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ESEA Reauthorization Hearing: Standards and Assessments

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At yesterday’s Senate Health, Education, Labor and Pensions Committee hearing, “ESEA Reauthorization: Standards and Assessments,” much of the focus was on common core standards, college and career readiness, computer adaptive testing and multiple measures.

In his opening statement, Chairman Tom Harkin (IA) stressed the need for high standards in part because the cost of remediation for students entering postsecondary is in the billions, and more than 50 percent of high school students entering the workforce do not have the skills they need to do their jobs. Ranking member Michael Enzi (WY) agreed that students need to be held to high standards that prepare them for college and careers. He also stated that it is important for states to use various assessment models that measure higher order skills and 21st century skills that employers value.

Regarding college and career readiness, Dr. Cynthia Schmeiser of ACT told the committee that they believe that college readiness and career readiness are one in the same – the math and reading skills that students need to enter their first year of postsecondary are identical to the math and reading skills high school graduates need to enter the workforce. This definition differs from NASDCTEc’s.  We believe that while there is overlap between the knowledge and skills individuals need to successfully transition into postsecondary education and into the workforce, additional competency will be needed depending on the path a student chooses.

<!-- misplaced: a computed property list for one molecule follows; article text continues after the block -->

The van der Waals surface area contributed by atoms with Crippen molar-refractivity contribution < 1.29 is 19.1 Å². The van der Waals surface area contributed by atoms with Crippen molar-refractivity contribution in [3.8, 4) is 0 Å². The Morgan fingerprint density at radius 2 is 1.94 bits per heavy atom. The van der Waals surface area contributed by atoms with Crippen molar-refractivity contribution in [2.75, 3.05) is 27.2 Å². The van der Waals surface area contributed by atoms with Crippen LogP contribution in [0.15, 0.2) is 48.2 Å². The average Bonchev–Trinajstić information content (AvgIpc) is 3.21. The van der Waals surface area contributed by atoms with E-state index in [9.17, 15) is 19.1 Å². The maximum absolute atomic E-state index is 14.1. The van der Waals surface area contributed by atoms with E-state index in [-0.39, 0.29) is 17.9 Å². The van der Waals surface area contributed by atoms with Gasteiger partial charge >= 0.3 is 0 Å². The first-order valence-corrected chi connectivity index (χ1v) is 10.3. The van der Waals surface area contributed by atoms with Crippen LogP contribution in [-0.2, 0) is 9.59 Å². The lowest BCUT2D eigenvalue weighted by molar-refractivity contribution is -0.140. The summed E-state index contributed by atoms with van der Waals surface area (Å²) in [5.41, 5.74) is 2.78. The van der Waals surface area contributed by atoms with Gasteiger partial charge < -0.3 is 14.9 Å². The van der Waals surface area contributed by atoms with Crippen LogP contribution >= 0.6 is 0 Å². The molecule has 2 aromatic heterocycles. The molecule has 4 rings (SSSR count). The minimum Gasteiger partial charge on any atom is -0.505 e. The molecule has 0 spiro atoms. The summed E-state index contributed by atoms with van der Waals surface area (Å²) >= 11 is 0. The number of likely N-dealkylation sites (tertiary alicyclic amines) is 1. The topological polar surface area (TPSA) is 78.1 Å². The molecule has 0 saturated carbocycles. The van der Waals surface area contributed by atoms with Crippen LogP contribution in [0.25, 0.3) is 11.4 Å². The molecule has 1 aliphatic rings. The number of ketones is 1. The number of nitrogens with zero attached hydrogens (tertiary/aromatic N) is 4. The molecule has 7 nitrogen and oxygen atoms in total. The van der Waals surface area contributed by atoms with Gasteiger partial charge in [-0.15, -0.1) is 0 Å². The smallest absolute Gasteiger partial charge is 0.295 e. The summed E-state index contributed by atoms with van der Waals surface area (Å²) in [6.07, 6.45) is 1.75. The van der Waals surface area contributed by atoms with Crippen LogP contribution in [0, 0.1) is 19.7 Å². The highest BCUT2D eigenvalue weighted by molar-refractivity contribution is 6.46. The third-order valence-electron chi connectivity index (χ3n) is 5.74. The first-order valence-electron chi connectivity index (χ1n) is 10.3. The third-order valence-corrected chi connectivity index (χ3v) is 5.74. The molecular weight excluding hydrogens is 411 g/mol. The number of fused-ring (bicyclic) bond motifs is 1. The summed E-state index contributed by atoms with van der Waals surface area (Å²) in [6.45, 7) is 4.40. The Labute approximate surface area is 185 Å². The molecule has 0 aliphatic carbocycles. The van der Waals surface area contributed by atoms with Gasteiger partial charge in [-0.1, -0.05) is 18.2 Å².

During the question and answer portion of the hearing, much of the dialogue was related to CTE:

  • Sen. Enzi asked how the WorkKeys assessment system relates to the career ready standards. Dr. Schmeiser, whose group worked with CCSSO and NGA on the Common Core Standards, said that data from WorkKeys assessments were used as an evidentiary base to determine what skills students need in the workplace.
  • Sen. Enzi was concerned that students do not value tests, so scores may be lower, and he wanted to know how this can be changed. Dr. Steven Paine, Superintendent of Schools in West Virginia, responded that students take college entrance exams such as ACT more seriously, so would be important to “merge purposes” of the state tests and make them count for something. He also shared with the committee that in his state CTE programs are moving towards a 50 percent performance based component. Students will be judged by real people on their skills competencies. Doing so has better engaged students than pencil and paper tests.
  • Sen. Patty Murray (WA) asked for the panelists’ take on the difference between college readiness and career readiness, and how they are the same. Dr. Schmeiser stated that under the Common Core Standards college readiness and career readiness are the same, but the standards can be contextualized for career formats.
  • Sen. Lamar Alexander  (TN) wanted to know whether the focus of the common standards as on “college and career” or “college or career.” Dr. Schmeiser stated that not every student will go to college, but whether a student goes to college or workforce they will be educated to the same standards.
  • Sen. Kay Hagan (NC) asked panelists how the federal government can encourage states to promote 21st century skills. Dr. Paine said that one of the consortia, Smarter Balanced, formed to apply for Race to the Top assessments grants is focused to the adaptive testing process along with other types of measures.

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